The U.S. women’s national soccer team won the World Cup title in 2015 — an achievement never equaled by a U.S. men’s team — but the glory doesn’t come with full benefits. On Wednesday, five women’s team players filed a complaint with the federal Equal Employment Opportunity Commission claiming that the U.S. Soccer federation engaged in wage discrimination by paying the women far less than the men.
The complaint, filed by Hope Solo, Carli Lloyd, Megan Rapinoe, Becky Sauerbrunn and Alex Morgan, says the men’s team takes home far more than the women’s team for no discernible reason other than being male. After the filing, the soccer federation issued a statement wherein it highlighted its support for women’s soccer in the United States and across the globe. It did not address the specific allegations of pay discrepancy. The complaint also contains the minutes from a federation meeting in which the budget shows the federation expects the women’s team to produce more revenue than the men’s team in fiscal years 2016 and 2017.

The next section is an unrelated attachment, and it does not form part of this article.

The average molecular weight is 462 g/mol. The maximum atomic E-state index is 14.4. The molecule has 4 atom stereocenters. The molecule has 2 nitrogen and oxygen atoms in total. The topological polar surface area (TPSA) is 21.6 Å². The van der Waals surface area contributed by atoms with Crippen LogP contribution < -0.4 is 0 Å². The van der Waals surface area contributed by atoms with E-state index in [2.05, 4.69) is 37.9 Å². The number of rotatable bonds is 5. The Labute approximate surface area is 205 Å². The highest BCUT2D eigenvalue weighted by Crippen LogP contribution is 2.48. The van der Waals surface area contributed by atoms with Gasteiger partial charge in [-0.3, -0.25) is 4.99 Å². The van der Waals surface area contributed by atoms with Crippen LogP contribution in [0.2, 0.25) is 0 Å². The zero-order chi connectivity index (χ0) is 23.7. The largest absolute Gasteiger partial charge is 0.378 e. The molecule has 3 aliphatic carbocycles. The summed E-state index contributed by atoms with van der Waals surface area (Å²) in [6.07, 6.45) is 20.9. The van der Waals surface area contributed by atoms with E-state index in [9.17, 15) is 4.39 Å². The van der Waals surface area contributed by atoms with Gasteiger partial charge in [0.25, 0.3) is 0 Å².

Based on our findings — using financial statements released by the soccer federation for fiscal year 2015, along with the USWNT’s collective bargaining agreement and memo of understanding released in court after the federation sued the players union over an earlier negotiating dispute — top men’s players earned almost twice as much as top women’s players from the federation during their respective World Cup years, despite the women’s victory in 2015 and the men’s early knockout elimination in 2014.